Murdoch thought back to his first cross country trip.  He’d landed in Boston, met his first love, but the call of California was so strong.  Passage on ships around the Cape was too dear so it was a wagon across the plains and into the mountains.  The journey had been long and hard but they were with a wagon train, he shook his head – that Major Adams the wagon master, dour as a Scotsman, but he’d kept everyone moving.  The scouts knew the route, the obstacles, where to find water.  And it was still summer when they crossed the Sierra into California, not the autumn twilight.  Then the trains came.  You still had to take a stage or wagon part way until the great Central Pacific and Union Pacific joined in ’69.  But then the iron horse had changed the cross country trek. 

Murdoch thought over the trail, remembering what it had been like, the look of the land, the smell of the deep forest.  It’d been more than a few years, but he remembered the places where there was water, forage, some old cabins—maybe cabin was a generous description, but they would provide some shelter.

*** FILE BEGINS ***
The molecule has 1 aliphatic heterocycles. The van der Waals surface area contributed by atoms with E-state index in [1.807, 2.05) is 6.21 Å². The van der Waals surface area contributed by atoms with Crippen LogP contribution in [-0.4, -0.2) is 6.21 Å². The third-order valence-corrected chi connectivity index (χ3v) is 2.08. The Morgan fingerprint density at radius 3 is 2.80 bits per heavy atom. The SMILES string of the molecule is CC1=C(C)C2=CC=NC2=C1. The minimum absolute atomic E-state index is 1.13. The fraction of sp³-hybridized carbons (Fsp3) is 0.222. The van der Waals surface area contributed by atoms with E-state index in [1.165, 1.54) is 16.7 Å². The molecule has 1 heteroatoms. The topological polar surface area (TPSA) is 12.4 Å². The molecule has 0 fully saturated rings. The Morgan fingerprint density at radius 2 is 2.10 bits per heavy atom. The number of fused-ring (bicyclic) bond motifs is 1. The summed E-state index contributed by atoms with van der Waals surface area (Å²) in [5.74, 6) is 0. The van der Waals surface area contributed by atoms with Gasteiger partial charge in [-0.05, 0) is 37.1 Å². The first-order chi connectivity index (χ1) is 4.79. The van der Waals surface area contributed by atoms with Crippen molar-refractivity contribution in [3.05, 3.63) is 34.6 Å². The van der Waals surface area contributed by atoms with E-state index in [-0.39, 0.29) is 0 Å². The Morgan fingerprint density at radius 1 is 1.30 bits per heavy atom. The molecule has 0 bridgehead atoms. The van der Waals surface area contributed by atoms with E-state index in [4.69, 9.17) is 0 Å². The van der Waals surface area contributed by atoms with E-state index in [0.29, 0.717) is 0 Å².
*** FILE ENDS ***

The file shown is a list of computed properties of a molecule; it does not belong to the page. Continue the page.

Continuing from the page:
He looked up at Scott’s arrival.  Scott pulled up a chair, throwing his hat and gloves on the table.  “I left a message with the telegraph operator, Sir.  They don’t know when the lines will be up.  We could be home before the telegram gets through.  But if they get the line repaired Jelly’ll get the message that we’re leaving in the morning and taking the trail from Reno into Sacramento to catch the stage from there.”

Scott observed Murdoch’s weary anxious look.  “You’re worried about taking the trail into Sacramento, aren’t you.”   It was a statement, not a question.